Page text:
Although there are few details about the attack at the time of this posting, it seems that this is the latest attempt by the Syrian rebels to disrupt Bashar al-Assad’s regime. Human rights organizations report that Halqi’s bodyguard and five civilians were killed in the bombing.
The bombing in Damascus this morning highlights an interesting development in the Syrian civil war. Rebel groups increasingly turn to guerrilla, asymmetrical type attacks against the Syrian regime. Suicide bombers and improvised explosive devices have become common instruments in the fight to overthrow the government.
These tactics also reflect the large influx of militant fundamentalist organizations to Syria since the war began. Groups like al-Nusra Front, an organization with ties to al-Qaeda, provide weapons, ammunition, and other supplies to segments of the Syrian opposition. As such organizations join the fight against the al-Assad regime, Syrian rebels’ tactics have changed also.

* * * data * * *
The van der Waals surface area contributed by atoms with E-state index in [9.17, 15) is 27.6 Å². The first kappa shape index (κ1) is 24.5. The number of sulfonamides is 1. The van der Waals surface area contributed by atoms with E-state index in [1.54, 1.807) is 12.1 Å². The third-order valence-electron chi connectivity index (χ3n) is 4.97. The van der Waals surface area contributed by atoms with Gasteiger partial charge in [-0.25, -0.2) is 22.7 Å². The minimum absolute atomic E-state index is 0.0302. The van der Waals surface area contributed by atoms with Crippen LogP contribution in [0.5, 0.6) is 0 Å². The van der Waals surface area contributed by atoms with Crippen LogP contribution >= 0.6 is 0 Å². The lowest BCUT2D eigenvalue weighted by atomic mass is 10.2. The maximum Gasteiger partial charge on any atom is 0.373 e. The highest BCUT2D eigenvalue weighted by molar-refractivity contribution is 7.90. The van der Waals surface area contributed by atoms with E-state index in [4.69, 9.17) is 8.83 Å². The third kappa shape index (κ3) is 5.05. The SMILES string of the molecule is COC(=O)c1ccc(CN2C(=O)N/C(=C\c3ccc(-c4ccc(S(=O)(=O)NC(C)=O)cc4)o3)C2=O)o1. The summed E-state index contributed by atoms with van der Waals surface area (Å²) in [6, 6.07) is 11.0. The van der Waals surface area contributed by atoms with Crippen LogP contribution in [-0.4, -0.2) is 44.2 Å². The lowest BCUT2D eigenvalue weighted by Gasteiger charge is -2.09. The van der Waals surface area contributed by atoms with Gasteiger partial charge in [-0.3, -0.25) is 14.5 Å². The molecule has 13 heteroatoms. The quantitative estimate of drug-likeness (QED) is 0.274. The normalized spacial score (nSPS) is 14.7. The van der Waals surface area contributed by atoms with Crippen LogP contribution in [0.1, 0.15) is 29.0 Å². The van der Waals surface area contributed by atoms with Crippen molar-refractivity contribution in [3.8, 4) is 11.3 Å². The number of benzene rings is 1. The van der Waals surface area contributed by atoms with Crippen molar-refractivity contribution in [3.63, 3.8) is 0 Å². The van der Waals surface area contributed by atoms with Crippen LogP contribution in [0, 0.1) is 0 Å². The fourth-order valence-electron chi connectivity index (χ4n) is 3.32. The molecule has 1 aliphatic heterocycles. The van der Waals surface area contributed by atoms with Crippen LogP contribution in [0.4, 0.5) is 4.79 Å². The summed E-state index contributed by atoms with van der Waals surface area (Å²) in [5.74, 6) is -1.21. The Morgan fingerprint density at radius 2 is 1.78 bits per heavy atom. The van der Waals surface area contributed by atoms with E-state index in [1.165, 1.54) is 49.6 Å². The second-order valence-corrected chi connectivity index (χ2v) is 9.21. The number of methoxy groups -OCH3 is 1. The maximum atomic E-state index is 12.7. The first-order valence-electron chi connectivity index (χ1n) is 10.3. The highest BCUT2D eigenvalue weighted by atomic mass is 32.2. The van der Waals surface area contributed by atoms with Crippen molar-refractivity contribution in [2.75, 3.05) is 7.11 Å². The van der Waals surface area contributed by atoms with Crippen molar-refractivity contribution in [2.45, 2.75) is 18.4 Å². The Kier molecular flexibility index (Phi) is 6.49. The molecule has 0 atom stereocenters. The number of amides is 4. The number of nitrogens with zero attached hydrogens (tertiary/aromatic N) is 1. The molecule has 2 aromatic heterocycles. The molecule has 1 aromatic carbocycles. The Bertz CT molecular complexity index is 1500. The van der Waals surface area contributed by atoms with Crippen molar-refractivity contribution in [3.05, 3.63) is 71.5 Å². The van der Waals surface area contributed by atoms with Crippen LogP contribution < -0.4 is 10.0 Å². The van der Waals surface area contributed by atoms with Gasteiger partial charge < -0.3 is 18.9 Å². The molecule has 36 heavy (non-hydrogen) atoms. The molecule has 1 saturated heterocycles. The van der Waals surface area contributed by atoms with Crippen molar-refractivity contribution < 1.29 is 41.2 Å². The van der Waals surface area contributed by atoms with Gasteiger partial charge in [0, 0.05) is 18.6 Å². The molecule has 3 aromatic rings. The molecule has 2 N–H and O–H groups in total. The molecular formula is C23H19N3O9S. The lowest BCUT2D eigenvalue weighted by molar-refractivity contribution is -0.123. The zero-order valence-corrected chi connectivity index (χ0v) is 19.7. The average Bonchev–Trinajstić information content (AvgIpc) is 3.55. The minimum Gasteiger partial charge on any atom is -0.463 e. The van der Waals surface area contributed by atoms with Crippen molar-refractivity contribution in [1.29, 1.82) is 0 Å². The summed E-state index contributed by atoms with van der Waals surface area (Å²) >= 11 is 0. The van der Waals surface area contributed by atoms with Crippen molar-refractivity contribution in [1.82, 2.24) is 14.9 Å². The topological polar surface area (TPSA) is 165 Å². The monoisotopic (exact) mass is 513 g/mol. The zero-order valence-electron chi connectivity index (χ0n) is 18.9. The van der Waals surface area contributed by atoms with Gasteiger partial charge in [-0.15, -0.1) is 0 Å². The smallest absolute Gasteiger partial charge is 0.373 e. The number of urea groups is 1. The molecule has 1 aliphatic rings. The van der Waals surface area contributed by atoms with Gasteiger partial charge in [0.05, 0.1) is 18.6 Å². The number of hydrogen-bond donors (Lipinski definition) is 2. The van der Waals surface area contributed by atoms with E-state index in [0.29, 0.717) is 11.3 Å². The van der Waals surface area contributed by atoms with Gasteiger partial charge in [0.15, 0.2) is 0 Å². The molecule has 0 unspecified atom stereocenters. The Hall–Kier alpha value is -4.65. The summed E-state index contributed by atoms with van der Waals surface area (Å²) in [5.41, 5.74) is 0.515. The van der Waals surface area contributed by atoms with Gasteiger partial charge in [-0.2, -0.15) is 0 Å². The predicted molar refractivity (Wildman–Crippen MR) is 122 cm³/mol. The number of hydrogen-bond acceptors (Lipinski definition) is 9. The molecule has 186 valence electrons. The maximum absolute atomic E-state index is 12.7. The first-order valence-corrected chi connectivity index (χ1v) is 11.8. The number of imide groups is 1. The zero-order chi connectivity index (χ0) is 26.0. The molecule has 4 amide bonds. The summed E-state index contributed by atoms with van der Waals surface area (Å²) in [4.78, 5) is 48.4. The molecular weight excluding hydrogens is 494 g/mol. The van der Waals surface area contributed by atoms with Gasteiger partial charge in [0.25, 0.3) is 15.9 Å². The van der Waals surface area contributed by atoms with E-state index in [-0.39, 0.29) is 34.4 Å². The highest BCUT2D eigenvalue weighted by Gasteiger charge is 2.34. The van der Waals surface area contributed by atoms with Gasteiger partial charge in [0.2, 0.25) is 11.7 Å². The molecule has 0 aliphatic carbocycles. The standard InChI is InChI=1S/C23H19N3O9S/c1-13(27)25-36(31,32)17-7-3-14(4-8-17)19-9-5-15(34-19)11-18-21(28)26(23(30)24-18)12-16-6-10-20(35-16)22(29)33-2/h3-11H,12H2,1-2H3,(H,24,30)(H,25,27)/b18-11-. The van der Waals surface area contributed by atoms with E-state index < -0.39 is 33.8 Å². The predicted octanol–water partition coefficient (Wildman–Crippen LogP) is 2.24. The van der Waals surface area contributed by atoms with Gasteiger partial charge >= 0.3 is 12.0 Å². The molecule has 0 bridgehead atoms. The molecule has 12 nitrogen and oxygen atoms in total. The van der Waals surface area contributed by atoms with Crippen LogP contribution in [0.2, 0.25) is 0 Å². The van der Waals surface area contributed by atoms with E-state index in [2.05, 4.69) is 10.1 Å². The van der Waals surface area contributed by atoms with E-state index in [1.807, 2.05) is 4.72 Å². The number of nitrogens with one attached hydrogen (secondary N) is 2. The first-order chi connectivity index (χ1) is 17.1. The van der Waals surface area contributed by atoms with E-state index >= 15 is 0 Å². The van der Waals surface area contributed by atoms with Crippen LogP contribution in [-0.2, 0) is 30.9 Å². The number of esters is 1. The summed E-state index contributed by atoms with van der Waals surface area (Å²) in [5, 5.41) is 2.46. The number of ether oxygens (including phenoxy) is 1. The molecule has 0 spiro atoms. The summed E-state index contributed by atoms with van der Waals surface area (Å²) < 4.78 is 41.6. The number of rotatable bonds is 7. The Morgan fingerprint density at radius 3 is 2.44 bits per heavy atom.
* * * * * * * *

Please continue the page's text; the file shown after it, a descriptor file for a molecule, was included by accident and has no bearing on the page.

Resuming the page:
The militant groups’ support for the Syrian opposition movement has provided much support as the international community largely refrains to intervene. Their participation in the conflict, however, will further limit the chances of international intervention in Syria. Muddling the message and motivations of the opposition, these organizations will cause the West to further hesitate before supporting the opposition.
What’s more? This could make the conflict in Syria even more deadly. Because of the support the Syrian opposition receives from terrorist organizations, the international community may be less likely to act even if the Assad regime resorts to widespread use of chemical weapons, which President Obama has referred to as a “red line.”
"Syria's Al-Nusra Front 'Part of Al-Qaeda'." BBC. Published electronically 10 April 2013. http://www.bbc.co.uk/news/world-middle-east-22078022.
"Syria Crisis: Pm Halqi Survives Damascus Car Bombing." BBC. Published electronically 29 April 2013. http://www.bbc.co.uk/news/world-middle-east-22335430.